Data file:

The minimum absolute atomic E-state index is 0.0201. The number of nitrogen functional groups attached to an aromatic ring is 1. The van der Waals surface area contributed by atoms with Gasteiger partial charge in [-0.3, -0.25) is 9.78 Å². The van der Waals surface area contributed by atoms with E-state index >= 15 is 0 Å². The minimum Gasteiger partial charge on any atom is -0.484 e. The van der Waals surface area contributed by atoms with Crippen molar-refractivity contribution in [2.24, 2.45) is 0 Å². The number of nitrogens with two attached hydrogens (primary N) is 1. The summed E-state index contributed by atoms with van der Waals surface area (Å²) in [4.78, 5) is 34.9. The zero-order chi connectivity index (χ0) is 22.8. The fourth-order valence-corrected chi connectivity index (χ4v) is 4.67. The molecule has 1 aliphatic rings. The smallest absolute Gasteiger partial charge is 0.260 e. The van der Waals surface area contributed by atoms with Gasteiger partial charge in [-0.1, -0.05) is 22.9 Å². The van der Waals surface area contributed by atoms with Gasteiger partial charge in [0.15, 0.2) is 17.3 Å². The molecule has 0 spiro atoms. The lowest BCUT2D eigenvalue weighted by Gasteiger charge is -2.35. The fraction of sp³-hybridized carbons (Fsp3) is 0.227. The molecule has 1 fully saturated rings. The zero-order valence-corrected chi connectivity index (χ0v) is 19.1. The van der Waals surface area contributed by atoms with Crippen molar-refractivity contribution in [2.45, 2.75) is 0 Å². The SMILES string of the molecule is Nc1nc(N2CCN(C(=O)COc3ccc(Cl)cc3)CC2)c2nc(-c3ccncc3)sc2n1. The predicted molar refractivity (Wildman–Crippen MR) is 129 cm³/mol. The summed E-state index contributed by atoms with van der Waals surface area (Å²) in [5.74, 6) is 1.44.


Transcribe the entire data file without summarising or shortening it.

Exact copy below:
The minimum absolute atomic E-state index is 0.0201. The number of nitrogen functional groups attached to an aromatic ring is 1. The van der Waals surface area contributed by atoms with Gasteiger partial charge in [-0.3, -0.25) is 9.78 Å². The van der Waals surface area contributed by atoms with E-state index >= 15 is 0 Å². The minimum Gasteiger partial charge on any atom is -0.484 e. The van der Waals surface area contributed by atoms with Crippen molar-refractivity contribution in [2.24, 2.45) is 0 Å². The number of nitrogens with two attached hydrogens (primary N) is 1. The summed E-state index contributed by atoms with van der Waals surface area (Å²) in [4.78, 5) is 34.9. The zero-order chi connectivity index (χ0) is 22.8. The fourth-order valence-corrected chi connectivity index (χ4v) is 4.67. The molecule has 1 aliphatic rings. The smallest absolute Gasteiger partial charge is 0.260 e. The van der Waals surface area contributed by atoms with Gasteiger partial charge in [-0.1, -0.05) is 22.9 Å². The van der Waals surface area contributed by atoms with Gasteiger partial charge in [0.15, 0.2) is 17.3 Å². The molecule has 0 spiro atoms. The lowest BCUT2D eigenvalue weighted by Gasteiger charge is -2.35. The fraction of sp³-hybridized carbons (Fsp3) is 0.227. The molecule has 1 fully saturated rings. The zero-order valence-corrected chi connectivity index (χ0v) is 19.1. The van der Waals surface area contributed by atoms with Crippen molar-refractivity contribution in [2.45, 2.75) is 0 Å². The SMILES string of the molecule is Nc1nc(N2CCN(C(=O)COc3ccc(Cl)cc3)CC2)c2nc(-c3ccncc3)sc2n1. The predicted molar refractivity (Wildman–Crippen MR) is 129 cm³/mol. The summed E-state index contributed by atoms with van der Waals surface area (Å²) in [5.74, 6) is 1.44.